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Couple of days back I asked this question. And after reading comments and answer there, even though I knew the definitions of the different terms (tautology, contradiction, contingent, satisfiable, unsatisfiable, valid and invalid) involved, I was quick to realize that I dont know a lot of subtleties, especially connection between these terms. I didnt find one place discussing all these connections. So I spent some time reading comments and answers on that and other linked post and come up with some understanding which I have put below and want your confirmation for it.

First some quick definitions (you may skip this as this super basic. I have put it to avoid any possible ambiguity):

  • Tautology[1]: a formula that is true in every possible interpretation
  • Contradiction: a formula that is false in every possible interpretation
  • Satisifiable[1]: a formula that is true under at least one interpretation
  • Unsatisfiable: a formula is unsatisifable if it is contradiction
  • Valid[2]: a formula is valid if and only if it is true under every interpretation
  • Invalid: a formula is that is false under at least one interpretation

Doubt

Now to get hold of the connection between all these terms. I prepared below figure:

enter image description here

Next as stated in this comment, "Not a typeX" has two meanings: (1) "The negation of a typeX" and "Not a statement that can be categorized as a typeX".

So, with this in mind, I came up with following relations:

  1. $¬$ tautology $=$ $¬$ valid $=$ contradiction $=$ unsatisfiable
  2. $¬$ contradiction $=$ $¬$ unsatisfiable $=$ tautology $=$ valid
  3. Not a tautology $=$ not a valid $=$ invalid $=$ can be either contradiction or contingent
  4. Not a contradiction $=$ not an unsatisfiable $=$ satisfiable $=$ can be either tautology or contingent
  5. $¬$ satisfiable $≠$ (unsatisfiable $=$ contradiction) $=$ invalid $=$ can be contradiction or contingent
  6. $¬$ invalid $≠$ (tautology $=$ valid) $=$ satisfiable $=$ can be tautology or contingent
  7. Not an invalid $=$ valid $=$ tautology
  8. Not a satisfiable $=$ unsatisfiable $=$ contradiction

Above,

  • $\neg$ means "negation" (or I dont know if it will be more correct or will add more sense if I say a "Boolean negation")
  • "Not a TypeX" means statement "cannot be categorized as TypeX"
  • $=$ simply means "is"
  • $\neq$ simply means "is not"

I know these are pretty much basic stuff but was source of a lot of confusion for me and I wanted all these related things noted down at one place in correct way. Can anyone confirm if above bullet points and figure are correct?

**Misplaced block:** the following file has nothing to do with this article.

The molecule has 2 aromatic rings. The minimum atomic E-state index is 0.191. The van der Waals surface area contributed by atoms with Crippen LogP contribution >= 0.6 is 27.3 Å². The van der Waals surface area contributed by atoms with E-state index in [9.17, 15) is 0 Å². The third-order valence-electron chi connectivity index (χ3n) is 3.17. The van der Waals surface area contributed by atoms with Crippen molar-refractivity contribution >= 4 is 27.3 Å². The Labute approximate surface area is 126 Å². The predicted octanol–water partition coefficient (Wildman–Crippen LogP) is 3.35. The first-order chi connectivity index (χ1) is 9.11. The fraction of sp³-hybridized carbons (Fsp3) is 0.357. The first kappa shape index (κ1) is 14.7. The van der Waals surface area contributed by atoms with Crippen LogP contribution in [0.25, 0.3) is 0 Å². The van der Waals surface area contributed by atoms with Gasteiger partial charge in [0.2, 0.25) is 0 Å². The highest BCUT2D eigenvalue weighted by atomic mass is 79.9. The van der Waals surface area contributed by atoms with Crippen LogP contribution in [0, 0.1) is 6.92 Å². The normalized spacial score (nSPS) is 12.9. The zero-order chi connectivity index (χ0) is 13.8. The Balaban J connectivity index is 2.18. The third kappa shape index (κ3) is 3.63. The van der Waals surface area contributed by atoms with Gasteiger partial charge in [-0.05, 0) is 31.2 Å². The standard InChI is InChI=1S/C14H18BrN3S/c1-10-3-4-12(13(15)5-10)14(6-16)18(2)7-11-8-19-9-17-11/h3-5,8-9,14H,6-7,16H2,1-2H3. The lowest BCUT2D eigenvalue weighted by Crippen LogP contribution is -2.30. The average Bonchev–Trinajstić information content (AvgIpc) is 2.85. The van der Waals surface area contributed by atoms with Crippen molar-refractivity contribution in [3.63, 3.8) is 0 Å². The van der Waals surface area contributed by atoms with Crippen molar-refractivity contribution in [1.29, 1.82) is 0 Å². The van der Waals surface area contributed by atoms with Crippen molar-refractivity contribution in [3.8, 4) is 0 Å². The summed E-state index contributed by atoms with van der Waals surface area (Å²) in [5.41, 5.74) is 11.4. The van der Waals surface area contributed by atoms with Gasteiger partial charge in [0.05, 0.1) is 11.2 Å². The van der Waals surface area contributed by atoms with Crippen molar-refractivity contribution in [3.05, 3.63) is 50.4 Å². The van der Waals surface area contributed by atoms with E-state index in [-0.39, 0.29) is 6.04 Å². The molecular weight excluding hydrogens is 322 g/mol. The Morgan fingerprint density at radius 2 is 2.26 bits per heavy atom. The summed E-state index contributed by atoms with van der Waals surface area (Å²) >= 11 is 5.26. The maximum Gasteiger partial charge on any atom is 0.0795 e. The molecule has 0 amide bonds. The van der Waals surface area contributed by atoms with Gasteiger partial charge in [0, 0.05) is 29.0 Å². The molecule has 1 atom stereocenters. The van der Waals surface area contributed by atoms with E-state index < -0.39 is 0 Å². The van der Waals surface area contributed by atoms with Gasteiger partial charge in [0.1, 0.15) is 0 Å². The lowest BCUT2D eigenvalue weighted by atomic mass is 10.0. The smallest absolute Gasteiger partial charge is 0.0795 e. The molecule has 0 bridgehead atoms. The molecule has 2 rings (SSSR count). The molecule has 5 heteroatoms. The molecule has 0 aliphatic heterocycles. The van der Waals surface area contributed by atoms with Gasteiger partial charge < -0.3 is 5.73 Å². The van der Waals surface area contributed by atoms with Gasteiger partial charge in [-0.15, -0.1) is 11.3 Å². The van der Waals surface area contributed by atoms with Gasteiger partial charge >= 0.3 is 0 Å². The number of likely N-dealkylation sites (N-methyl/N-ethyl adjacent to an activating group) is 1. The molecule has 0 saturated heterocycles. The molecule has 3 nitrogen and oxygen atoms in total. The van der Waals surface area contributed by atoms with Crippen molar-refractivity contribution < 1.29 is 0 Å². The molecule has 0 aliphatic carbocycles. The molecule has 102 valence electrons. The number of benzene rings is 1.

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Long comment

Consider first the negation of the definition of tautology :

A formula $\varphi$ is a tautology iff is true in every possible interpretation.

We can re-write it as follows : for every interpretation $\mathfrak I$, the formula $\varphi$ is true.

Thus, its negation is : there is an interpretation $\mathfrak I_0$ such that the formula $\varphi$ is not true, i.e. false.

But, to say that the formula is false for some interpretation does not imply that it is false for every interpretation.

Conclusion :

a formula that is not a tautology can be either unsatisfiable or satisfiable.


Different is the case with the negation of a formula $\varphi$.

If $\varphi$ is a tautology, then it is true for every interpretation.

Thus, its negation $\lnot \varphi$ is false for every interpretation.

Conclusion :

if $\varphi$ is a tautology, then $\lnot \varphi$ is unsatisfiable, i.e. a contradiction.



In this way, we have covered all cases :

tautology (aka : valid), unsatisfiable (aka : contradiction), satisfiable.

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  • $\begingroup$ I believe your first conclusion is my point 3 in doubt section of question. The only thing I missed to state "explicitly" in point 3 is that it can also be satisfiable (even thought I have specified contingent in point 3, which is also satisfiable). Same is case with your conclusion 2, which I feel is exactly same as my point 1 in doubt section of question. Right? $\endgroup$ – anir Jan 21 at 12:17
  • $\begingroup$ @anir - contingent is an "old" term : "neither true under every possible valuation (i.e. tautology) nor false under every possible valuation (i.e. contradiction)." Thus, according to this def, a contingent proposition cannot be a contradiction, and thus cannot be unsatisfiable. $\endgroup$ – Mauro ALLEGRANZA Jan 21 at 12:31
  • $\begingroup$ Regarding your points, the gist of my long comemnt is : it is not necessary (and it can be misleading) to consider all the above cases, when we have only three basic terms in place : tautology/satisfiable/ contradiction. Then we can easily apply them to a formula starting with a negation sign. $\endgroup$ – Mauro ALLEGRANZA Jan 21 at 12:34
  • $\begingroup$ Hi Mauro, sorry to grab your attention like this. I needed to know exhaustively how all terms relate to each other, especially because those terms are used in exams. Thats why I also included contingent, valid and invalid in the discussion. I have edited new question to put all relations I can think of exhaustively. Can you please have a look at it and reopen the question if appropriate. 4 people have already voted to reopen. $\endgroup$ – anir Sep 9 at 6:10

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